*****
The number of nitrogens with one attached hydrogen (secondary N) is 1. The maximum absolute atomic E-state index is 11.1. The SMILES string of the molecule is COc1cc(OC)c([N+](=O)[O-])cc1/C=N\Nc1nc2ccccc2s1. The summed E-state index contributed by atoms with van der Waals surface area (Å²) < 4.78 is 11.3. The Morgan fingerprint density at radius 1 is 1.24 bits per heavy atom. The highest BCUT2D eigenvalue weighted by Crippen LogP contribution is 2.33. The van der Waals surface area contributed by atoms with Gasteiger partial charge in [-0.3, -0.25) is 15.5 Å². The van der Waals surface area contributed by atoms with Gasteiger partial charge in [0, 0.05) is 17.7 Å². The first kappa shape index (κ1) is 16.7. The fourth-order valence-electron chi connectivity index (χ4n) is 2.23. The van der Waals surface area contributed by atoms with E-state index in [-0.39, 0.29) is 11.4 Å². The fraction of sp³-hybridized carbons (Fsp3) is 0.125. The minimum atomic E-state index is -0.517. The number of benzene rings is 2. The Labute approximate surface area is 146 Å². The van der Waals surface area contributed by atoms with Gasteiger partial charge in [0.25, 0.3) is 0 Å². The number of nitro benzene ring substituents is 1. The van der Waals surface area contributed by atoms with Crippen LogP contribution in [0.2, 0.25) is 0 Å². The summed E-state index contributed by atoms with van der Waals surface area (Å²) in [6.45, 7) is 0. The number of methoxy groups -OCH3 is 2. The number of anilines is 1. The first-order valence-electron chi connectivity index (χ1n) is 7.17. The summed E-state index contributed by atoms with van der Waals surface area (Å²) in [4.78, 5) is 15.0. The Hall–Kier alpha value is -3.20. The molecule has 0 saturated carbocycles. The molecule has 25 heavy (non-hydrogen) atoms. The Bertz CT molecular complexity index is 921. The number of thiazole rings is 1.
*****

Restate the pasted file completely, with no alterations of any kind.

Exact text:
The number of nitrogens with one attached hydrogen (secondary N) is 1. The maximum absolute atomic E-state index is 11.1. The SMILES string of the molecule is COc1cc(OC)c([N+](=O)[O-])cc1/C=N\Nc1nc2ccccc2s1. The summed E-state index contributed by atoms with van der Waals surface area (Å²) < 4.78 is 11.3. The Morgan fingerprint density at radius 1 is 1.24 bits per heavy atom. The highest BCUT2D eigenvalue weighted by Crippen LogP contribution is 2.33. The van der Waals surface area contributed by atoms with Gasteiger partial charge in [-0.3, -0.25) is 15.5 Å². The van der Waals surface area contributed by atoms with Gasteiger partial charge in [0, 0.05) is 17.7 Å². The first kappa shape index (κ1) is 16.7. The fourth-order valence-electron chi connectivity index (χ4n) is 2.23. The van der Waals surface area contributed by atoms with E-state index in [-0.39, 0.29) is 11.4 Å². The fraction of sp³-hybridized carbons (Fsp3) is 0.125. The minimum atomic E-state index is -0.517. The number of benzene rings is 2. The Labute approximate surface area is 146 Å². The van der Waals surface area contributed by atoms with Gasteiger partial charge in [0.25, 0.3) is 0 Å². The number of nitro benzene ring substituents is 1. The van der Waals surface area contributed by atoms with Crippen LogP contribution in [0.2, 0.25) is 0 Å². The summed E-state index contributed by atoms with van der Waals surface area (Å²) in [6.45, 7) is 0. The number of methoxy groups -OCH3 is 2. The number of anilines is 1. The first-order valence-electron chi connectivity index (χ1n) is 7.17. The summed E-state index contributed by atoms with van der Waals surface area (Å²) in [4.78, 5) is 15.0. The Hall–Kier alpha value is -3.20. The molecule has 0 saturated carbocycles. The molecule has 25 heavy (non-hydrogen) atoms. The Bertz CT molecular complexity index is 921. The number of thiazole rings is 1.